Course Schedule


Fall Quarter 2017

September 25 ~ December 2, 2017

Registration Week: September 11-15, 2017

Holidays: Columbus Day 10/9, Veteran’s Day 11/10, Thanksgiving Day 11/22-24

 

Course#

Course Title

Faculty

Units (BA)

Start Date

Day & Time

PSY/IH/CRP 680/790

LP 530/730

BIS 208

 

On Campus

Pranic Healing

 

Clark 4 (5) 9/23 9/23 (Sat) & 9/24 (Sun) : 9 am – 5:30 pm

11/3 (Fri), 11/4 (Sat) : 9 am –9:30 pm

11/5 (Sun): 9 am –5:30 pm

 

PSY/IH/CRP 500/700

 

ILM

Academic Writing the Human Sciences

**Required for all MA and PhD students unless waived specifically by your course advisor.
*Required for all entering MA and PhD students.

 

Padma 4 9/28 Starts Tuesdays

9/26, 10/3, 10/10, 10/17, 10/24, 10/31, 11/7, 11/14, 11/21& 11/28

6:30 pm – 9pm

 

Meet weekly in person / via skype

 BIS 201

 

Online

Introduction to Integral Studies Burgess 5
9/28 Thursdays

9/28, 10/5, 10/12, 10/19, 10/26, 11/2, 11/9, 11/16, 11/23 & 11/30

Meeting TBD:  real time components to be determined – Students need to schedule a weekly Dialogue time with the Instructor

PSY/IH/LP/CRP 501/701
ILM
Foundations of Integral Studies

Required for all MA and PhD students

 

Brophy 4
9/27 Starts Thursday

6 pm, or to be adjusted in case of conflicts

PSY/IH/LP 505

 

Online

Introduction to Qualitative and Quantitative Research

MA program requirement.

Fauver 4 (5) 9/25 Mondays

9/25, 10/2, 10/9, 10/16, 10/23, 10/30, 11/6, 11/13, 11/20 & 11/27

Mondays through Saturdays online.  Most of it takes place in the students own time to check into and respond to discussion materials and watch videos, etc.

PSY 617/710

 

 

Online

Ethics and Law in Psychology

** Highly recommended for all licensure track Psychology Students

Mijares 4 (5) 9/25 Mondays

9/25, 10/2, 10/9, 10/16, 10/23, 10/30, 11/6, 11/13, 11/20 & 11/27

Mondays through Saturdays online.  Most of it takes place in the students own time to check into and respond to discussion materials and watch videos, etc.

PSY/IH 619/819

 

ILM

Psychotherapy Approaches and Strategies Goldsby 4 (5) 9/27 Wednesdays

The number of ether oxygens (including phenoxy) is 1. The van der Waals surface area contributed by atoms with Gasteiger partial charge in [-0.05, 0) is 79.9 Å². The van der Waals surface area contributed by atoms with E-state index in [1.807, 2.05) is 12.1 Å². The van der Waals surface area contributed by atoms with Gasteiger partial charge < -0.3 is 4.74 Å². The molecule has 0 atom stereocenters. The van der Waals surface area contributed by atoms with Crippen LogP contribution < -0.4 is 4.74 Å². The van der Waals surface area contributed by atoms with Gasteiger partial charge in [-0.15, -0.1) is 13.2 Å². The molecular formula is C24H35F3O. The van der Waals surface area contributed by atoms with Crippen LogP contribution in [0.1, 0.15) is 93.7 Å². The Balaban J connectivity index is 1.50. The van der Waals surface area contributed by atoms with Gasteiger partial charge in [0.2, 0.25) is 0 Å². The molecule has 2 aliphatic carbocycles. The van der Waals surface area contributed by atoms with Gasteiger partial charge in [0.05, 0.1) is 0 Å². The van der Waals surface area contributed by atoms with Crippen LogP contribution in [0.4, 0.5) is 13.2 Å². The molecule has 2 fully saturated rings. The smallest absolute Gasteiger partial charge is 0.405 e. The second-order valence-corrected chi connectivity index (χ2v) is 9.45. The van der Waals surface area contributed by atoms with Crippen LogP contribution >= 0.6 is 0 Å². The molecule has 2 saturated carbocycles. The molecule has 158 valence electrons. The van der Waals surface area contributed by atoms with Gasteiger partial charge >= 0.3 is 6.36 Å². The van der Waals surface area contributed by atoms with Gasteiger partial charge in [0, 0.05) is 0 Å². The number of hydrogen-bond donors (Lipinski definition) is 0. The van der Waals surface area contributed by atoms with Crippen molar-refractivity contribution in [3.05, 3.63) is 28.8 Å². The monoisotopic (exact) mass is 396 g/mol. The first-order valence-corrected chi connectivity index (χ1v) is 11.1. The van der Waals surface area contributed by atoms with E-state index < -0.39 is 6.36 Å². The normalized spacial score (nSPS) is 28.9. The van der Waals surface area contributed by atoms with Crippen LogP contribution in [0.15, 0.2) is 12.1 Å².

9/27, (10/4), 10/11, (10/18), 10/25, (11/1),

11/8, (11/15), 11/22, and (11/29)

(on campus session starts 6 pm)

PSY/IH 608/708

BIS 308

 

ILM

 

Human Sexuality: Clinical Consideration Dexter 4 (5) 9/25 Mondays (on campus sessions will be held on the following dates) 6 -9:30 pm

9/25, 10/2, 10/9, 10/16, 10/23, 10/30, 11/6, 11/13, 11/20 & 11/27

Mondays through Saturdays online.  Most of it takes place in the students own time to check into and respond to discussion materials and watch videos, etc.

PSY/IH 610/717

 

Online

Psychopharmacology

 

*Psy licensure track recommended

Aganov 4 9/25 Mondays

9/25, 10/2, 10/9, 10/16, 10/23, 10/30, 11/6, 11/13, 11/20 & 11/27

Mondays through Saturdays online.  Most of it takes place in the students own time to check into and respond to discussion materials and watch videos, etc.

PSY 705

IH 706

LP 613/713

CRP 613/713

 

 

Online

Advanced Qualitative Research

Required for PhD students in Psychology & IH

*Research Methods for Religious Studies requirement.

 

Mijares 4 9/25 Mondays

9/25, 10/2, 10/9, 10/16, 10/23, 10/30, 11/6, 11/13, 11/20 & 11/27

Mondays through Saturdays online.  Most of it takes place in the students own time to check into and respond to discussion materials and watch videos, etc.

CRP 620/720

BIS 463

 

 

ILM

Shamanism Padma 4 9/25  Mondays

9/25, 10/2, 10/9, 10/16, 10/23, 10/30, 11/6, 11/13, 11/20 & 11/27

Meet weekly in person / via skype

6:30 pm – 9pm

 PSY/IH/LP/CRP 680/790

BIS 208

 

Online

Topic of Special Interest: Awareness and the Afterlife Burgess 4 9/28 Starts Thursday

9/28, 10/5, 10/12, 10/19, 10/26, 11/2, 11/9, 11/16, 11/23 & 11/30

Meeting TBD:  real time components to be determined – Students need to schedule a weekly Dialogue time with the Instructor

PSY/IH/LP/CRP 680/790

BIS 208

 

Online

Topic of Special Interest: The Biofield

TBD

Rubik 4 9/25 Mondays

9/25, 10/2, 10/9, 10/16, 10/23, 10/30, 11/6, 11/13, 11/20 & 11/27

Mondays through Saturdays online.  Most of it takes place in the students own time to check into and respond to discussion materials and watch videos, etc.

 PSY/IH/LP/CRP 680/790

BIS 208

On Campus

Advance Concept in Pranic Healing

Prerequisite: *Pranic Healing

 Clark  2 (2.5)  12/1 12/1 (Fri) & 12/2 (Sat): 9 am – 9:30 pm

12/3 (Sun): 9 am – 5:30 pm

 

BIS 203

 

Senior Project 5
PSY/IH/LP/CRP 896

Dissertation Topic Research

Umansky,

Brophy, other committee members as determined.

5
PSY/IH/LP/CRP 897  Dissertation Methodology Review

Umansky,

Brophy, other committee members as determined.

5
PSY/IH/LP/CRP 898A

Dissertation I

Umansky,

Brophy, other committee members as determined.

6
PSY/IH/LP/CRP 898B Dissertation II

Umansky,

Brophy, other committee members as determined.

6
Class Day & Time: Class day means a student is scheduled to attend a class session, or students receiving instruction through the Internet.)

*Integrated Learning Modality (ILM) is a hybrid course on campus with some online components as determined by the professor that may include instruction, conference calls, class population population, and curriculum. Most ILM courses will be half or primarily on campus. Skyping/Video Conferencing is available for distance learning.

 

** Library Information Resource Network (LIRN) is a newly acquired comprehensive academic database for CIHS students. There will be a $10 a quarter fee. All articles, titles, abstracts, books, etc., are free of cost, including peer-reviewed articles.

 

Course Descriptions

 

*Pranic Healing